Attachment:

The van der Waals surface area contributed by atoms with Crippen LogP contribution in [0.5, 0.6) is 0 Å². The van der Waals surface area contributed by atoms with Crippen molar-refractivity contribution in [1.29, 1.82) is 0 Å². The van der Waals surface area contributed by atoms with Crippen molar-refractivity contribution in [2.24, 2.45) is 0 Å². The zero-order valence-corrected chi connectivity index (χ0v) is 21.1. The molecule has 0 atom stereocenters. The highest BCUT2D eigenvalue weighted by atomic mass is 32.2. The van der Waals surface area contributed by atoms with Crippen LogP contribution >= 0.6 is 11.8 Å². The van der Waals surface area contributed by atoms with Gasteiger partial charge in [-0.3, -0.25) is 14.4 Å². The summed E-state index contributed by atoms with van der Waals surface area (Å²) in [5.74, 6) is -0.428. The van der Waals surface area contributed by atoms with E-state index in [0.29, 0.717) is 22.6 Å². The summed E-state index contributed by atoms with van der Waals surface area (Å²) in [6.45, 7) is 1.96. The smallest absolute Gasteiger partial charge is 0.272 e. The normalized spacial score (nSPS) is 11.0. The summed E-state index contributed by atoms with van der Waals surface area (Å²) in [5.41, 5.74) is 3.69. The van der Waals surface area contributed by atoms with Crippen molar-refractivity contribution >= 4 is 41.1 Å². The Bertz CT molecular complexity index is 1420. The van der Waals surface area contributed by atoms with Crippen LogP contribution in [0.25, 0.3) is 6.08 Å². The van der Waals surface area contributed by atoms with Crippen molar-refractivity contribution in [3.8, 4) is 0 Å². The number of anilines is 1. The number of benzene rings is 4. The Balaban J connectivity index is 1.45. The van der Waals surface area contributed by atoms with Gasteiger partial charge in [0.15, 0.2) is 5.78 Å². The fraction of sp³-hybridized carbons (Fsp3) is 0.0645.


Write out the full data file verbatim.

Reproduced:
The van der Waals surface area contributed by atoms with Crippen LogP contribution in [0.5, 0.6) is 0 Å². The van der Waals surface area contributed by atoms with Crippen molar-refractivity contribution in [1.29, 1.82) is 0 Å². The van der Waals surface area contributed by atoms with Crippen molar-refractivity contribution in [2.24, 2.45) is 0 Å². The zero-order valence-corrected chi connectivity index (χ0v) is 21.1. The molecule has 0 atom stereocenters. The highest BCUT2D eigenvalue weighted by atomic mass is 32.2. The van der Waals surface area contributed by atoms with Crippen LogP contribution >= 0.6 is 11.8 Å². The van der Waals surface area contributed by atoms with Gasteiger partial charge in [-0.3, -0.25) is 14.4 Å². The summed E-state index contributed by atoms with van der Waals surface area (Å²) in [5.74, 6) is -0.428. The van der Waals surface area contributed by atoms with E-state index in [0.29, 0.717) is 22.6 Å². The summed E-state index contributed by atoms with van der Waals surface area (Å²) in [6.45, 7) is 1.96. The smallest absolute Gasteiger partial charge is 0.272 e. The normalized spacial score (nSPS) is 11.0. The summed E-state index contributed by atoms with van der Waals surface area (Å²) in [5.41, 5.74) is 3.69. The van der Waals surface area contributed by atoms with Crippen molar-refractivity contribution >= 4 is 41.1 Å². The Bertz CT molecular complexity index is 1420. The van der Waals surface area contributed by atoms with Crippen LogP contribution in [0.25, 0.3) is 6.08 Å². The van der Waals surface area contributed by atoms with Crippen molar-refractivity contribution in [3.8, 4) is 0 Å². The number of anilines is 1. The number of benzene rings is 4. The Balaban J connectivity index is 1.45. The van der Waals surface area contributed by atoms with Gasteiger partial charge in [0.15, 0.2) is 5.78 Å². The fraction of sp³-hybridized carbons (Fsp3) is 0.0645.